mountainous Asia as opposed to jungle Asia, but
it’s the same principle. Did you support the invasion
of Afghanistan back in 2001? I wasn’t on one
side or the other. Matter of fact, I
can’t even remember it. One more question
on foreign policy, and then I want to turn you
over to my colleague, Lauren Chooljian. We got a question from
a listener, William, who asks, how would the Weld
administration contribute to ending the war
in eastern Ukraine, and would Weld support the NATO
entry of Georgia and Ukraine? And William, it’s
a great question. Thank you for contributing. Well, right now, Ukraine is EU. It’s not a NATO ally. Yeah, I would support
Ukraine going into NATO. It would drive the
Soviets nuts, but it would have to be part of
a larger conversation. You mean Russians,
not the Soviets? Yeah, sorry. Dating myself. But I think as president,
I would tell Ukraine that I’d be there with
as much military aid as they need to deal with the
Russians in eastern Ukraine. No limits to that. And Ukraine is kind of an
informal buffer between Russia and the rest of Eastern
Europe, and that’s very important to
us, so I would be a major military ally of them. I’d be for them in NATO, and
that would not go down well with Russia, precisely
because Ukraine is a buffer between Russia and
the rest of Eastern Europe. And Russia, very obviously,
wants its boundaries to be the boundaries of the
pre-end of Cold War Soviet Union, and that’s not
something we can sit still for. We have to worry about
the Baltics, too, and I would go to Belarus and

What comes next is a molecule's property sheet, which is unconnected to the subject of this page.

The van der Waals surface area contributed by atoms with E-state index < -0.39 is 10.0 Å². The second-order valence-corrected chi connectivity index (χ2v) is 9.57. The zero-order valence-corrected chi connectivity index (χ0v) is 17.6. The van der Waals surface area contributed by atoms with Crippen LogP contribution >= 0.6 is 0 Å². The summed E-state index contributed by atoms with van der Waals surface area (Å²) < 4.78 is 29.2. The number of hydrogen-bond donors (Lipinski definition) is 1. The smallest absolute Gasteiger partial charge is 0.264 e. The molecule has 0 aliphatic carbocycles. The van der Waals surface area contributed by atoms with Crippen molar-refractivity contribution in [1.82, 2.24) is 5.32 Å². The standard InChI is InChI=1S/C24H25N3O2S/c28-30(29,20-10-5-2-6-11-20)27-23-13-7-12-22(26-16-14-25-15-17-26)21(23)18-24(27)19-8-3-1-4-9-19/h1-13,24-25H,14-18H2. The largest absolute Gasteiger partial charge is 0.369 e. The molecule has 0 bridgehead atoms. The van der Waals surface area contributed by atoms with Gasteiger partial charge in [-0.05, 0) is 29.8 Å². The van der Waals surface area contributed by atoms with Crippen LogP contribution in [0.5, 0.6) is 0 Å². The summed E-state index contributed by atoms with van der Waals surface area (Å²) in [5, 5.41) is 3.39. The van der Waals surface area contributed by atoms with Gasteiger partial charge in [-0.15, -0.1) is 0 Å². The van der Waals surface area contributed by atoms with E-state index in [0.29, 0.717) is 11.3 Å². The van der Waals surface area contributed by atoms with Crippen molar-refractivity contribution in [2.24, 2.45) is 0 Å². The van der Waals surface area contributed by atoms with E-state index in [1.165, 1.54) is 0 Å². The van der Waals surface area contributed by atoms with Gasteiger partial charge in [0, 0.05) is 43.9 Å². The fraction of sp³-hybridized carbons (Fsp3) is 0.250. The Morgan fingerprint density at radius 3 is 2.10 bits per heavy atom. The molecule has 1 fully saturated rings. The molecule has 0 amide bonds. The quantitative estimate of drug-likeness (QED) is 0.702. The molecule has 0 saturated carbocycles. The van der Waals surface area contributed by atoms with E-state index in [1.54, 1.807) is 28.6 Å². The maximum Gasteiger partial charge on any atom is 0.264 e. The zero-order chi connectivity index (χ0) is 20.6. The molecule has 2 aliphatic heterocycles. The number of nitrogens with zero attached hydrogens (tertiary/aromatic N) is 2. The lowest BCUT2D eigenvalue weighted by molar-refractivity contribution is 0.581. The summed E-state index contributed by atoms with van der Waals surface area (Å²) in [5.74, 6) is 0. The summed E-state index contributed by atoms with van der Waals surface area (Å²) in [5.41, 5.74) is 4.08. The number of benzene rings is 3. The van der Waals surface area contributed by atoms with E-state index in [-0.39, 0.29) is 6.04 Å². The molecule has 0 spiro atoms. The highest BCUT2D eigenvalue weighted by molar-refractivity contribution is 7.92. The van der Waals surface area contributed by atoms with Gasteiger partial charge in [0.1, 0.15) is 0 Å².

try to pry them away from Putin so that the security
of the Baltics was not further endangered. Go ahead, Lauren. I’ll turn to you. Good morning, Governor Weld. Turning now to your
campaign, I don’t think I’m making any news here
that this is a long shot bid. You’ve acknowledged
as much yourself when you’ve come
to New Hampshire. It’s getting less long
shot all the time. It’s getting less–
we’ll get to that. So the president is
polling extremely well among the Republicans,
you know this. And so one listener,
Jessica, asked us, “What is Governor
Weld’s strategy to defeat an
incumbent president?” My strategy is to
spend a lot of time here in New Hampshire
and other key states. There are 20 states that
permit crossover voting, where Democrats and independents
can take a Republican ballot. I think the
President’s strategy is to try to have the electorate
be as narrow as possible, have it consist of
the Republican state committees, which are the Trump
Organization in each state. That’s where you get
these polls that say it’s 100 to nothing for Trump. They have a very narrow screen. My feeling is that the
Democrats and Independents have a slightly different view. Millennials, who are going to
suffer from the trillion dollar deficits, they’re going to
suffer from Trump’s inattention to climate change because
he thinks it’s a hoax– which, by the way,
is ridiculous– and have those people
vote in those primaries. So you know, in New
England, I frankly hope to win all six New
England states. I’ve been on Boston
TV for a long time, and that covers many
of those states– Vermont, Massachusetts,
our Super Tuesday states– as is California,
as is Wisconsin. So those would be
early ports of call. But I go where the action is. I’ve been to a number